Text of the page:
High levels of public debt, pressure on government expenditures, and existing financial regulations are some of the existing barriers to increasing the level of social investment in Africa. However, to meet the SDGs and the Agenda 2063goals, increased efforts in deploying social investment strategies are needed now more than ever. Such strategies imply investing in people’s capabilities and social infrastructures, but also in social innovation and the delivery process of public goods and social outcomes. This is crucial to address current market failures in the social sector and to ensure that existing investment can prompt greater levels of social cohesion and territorial convergence.
Furthermore, the challenges for mobilising financial resources for sustainable development are huge; according to Schmidt-Traub, G. (2015), an estimated $600 billion and $638 billion are needed per year to achieve the SDGs in Africa. Official development assistance (ODA) remains essential but alone will not be enough to meet the SDG financing gap. Delivering resources at the scale required to achieve the SDGs requires action from a wide range of actors working together. Private finance will play an increasingly important role in bringing additional resources to help developing countries achieve the SDGs. It is therefore important to find new ways of engaging with the private sector as a key partner, including through financing social investment. The Addis Ababa Action Agenda (AAAA) mentions financing social investment to achieve the SDGs.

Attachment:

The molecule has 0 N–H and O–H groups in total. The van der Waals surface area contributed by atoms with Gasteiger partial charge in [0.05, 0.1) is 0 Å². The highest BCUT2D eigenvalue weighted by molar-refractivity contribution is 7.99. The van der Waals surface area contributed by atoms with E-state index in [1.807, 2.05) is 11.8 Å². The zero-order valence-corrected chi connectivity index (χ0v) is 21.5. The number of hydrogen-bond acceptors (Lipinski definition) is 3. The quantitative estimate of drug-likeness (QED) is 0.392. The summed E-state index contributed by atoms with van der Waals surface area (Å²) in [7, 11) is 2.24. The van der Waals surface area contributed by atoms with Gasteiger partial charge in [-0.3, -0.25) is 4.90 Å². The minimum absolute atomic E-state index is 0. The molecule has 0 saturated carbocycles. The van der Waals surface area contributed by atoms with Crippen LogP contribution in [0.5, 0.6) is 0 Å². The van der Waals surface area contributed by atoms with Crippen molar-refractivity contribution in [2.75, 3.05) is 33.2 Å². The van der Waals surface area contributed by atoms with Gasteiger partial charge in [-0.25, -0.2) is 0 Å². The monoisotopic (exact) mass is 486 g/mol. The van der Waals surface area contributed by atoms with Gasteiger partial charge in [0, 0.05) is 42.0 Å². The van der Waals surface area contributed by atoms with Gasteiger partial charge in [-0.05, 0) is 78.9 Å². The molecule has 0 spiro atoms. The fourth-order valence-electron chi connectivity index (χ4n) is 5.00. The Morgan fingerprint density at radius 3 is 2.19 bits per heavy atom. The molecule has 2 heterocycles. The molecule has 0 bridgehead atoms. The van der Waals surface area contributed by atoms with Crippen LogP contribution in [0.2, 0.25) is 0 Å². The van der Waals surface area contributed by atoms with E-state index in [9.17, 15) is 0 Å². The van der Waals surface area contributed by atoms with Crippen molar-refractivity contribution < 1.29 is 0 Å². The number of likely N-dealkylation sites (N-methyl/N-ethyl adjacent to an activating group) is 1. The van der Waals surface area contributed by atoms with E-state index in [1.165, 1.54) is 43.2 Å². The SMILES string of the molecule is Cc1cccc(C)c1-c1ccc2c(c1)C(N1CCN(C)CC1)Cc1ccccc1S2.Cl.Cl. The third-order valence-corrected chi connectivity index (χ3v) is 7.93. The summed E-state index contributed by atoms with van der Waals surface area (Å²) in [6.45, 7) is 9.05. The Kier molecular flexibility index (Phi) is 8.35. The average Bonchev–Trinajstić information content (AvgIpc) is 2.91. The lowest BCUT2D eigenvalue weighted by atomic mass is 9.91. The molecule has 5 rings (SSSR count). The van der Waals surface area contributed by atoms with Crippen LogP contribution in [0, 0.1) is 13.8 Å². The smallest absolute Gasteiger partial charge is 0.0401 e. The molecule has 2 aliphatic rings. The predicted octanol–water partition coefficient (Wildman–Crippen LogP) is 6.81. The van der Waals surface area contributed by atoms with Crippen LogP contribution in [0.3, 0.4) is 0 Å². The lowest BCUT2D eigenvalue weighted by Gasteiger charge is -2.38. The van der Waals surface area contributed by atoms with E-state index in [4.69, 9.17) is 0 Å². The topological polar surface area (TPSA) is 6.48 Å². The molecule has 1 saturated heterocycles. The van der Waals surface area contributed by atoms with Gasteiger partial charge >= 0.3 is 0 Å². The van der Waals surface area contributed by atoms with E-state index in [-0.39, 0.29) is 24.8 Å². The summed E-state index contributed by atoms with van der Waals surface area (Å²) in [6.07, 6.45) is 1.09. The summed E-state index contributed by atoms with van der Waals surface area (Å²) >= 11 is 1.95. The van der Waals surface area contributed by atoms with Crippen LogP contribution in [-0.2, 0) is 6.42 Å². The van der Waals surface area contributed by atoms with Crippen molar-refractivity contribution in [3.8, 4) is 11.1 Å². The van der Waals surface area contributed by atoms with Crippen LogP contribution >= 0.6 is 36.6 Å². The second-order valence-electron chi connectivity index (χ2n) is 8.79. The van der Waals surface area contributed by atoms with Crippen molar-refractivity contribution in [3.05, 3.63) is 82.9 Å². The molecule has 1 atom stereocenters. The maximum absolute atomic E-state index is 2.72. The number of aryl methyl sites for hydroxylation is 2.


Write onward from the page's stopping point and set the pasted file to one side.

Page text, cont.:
Against the above background, the ECA Gender, Poverty and Social Policy Division (GPSPD Division and the African Institution for Economic Development and Planning (IDEP) are collaboration to launch an on-line course on “Financing Social Investment for Achieving SDGs and Agenda 2063”.
The course will introduce the fundamentals of social investment and developing a business strategy that drives financing social investment. Learners will enhance their knowledge and skill on social protection and social services the state of key social services in Africa, Social Investment in the context of SDGs and Agenda 2063, monitoring social investment in Africa and financing social investment in Africa: policy and strategy.
At the end of the course, participants will have:
- An enhanced understanding of the key concepts, trends and conditions of social investment in Africa
- An improved understanding of the state of social protection and social services in Africa
- An enhanced skill on social investment ecosystem and products
- The knowledge and skills to monitor and benchmark social investment status at national level
- An improved knowledge on the challenges and opportunities of financing social investment in Africa and related policy intervention to ensure the financing of social investment to meet SDGs and Agenda 2063.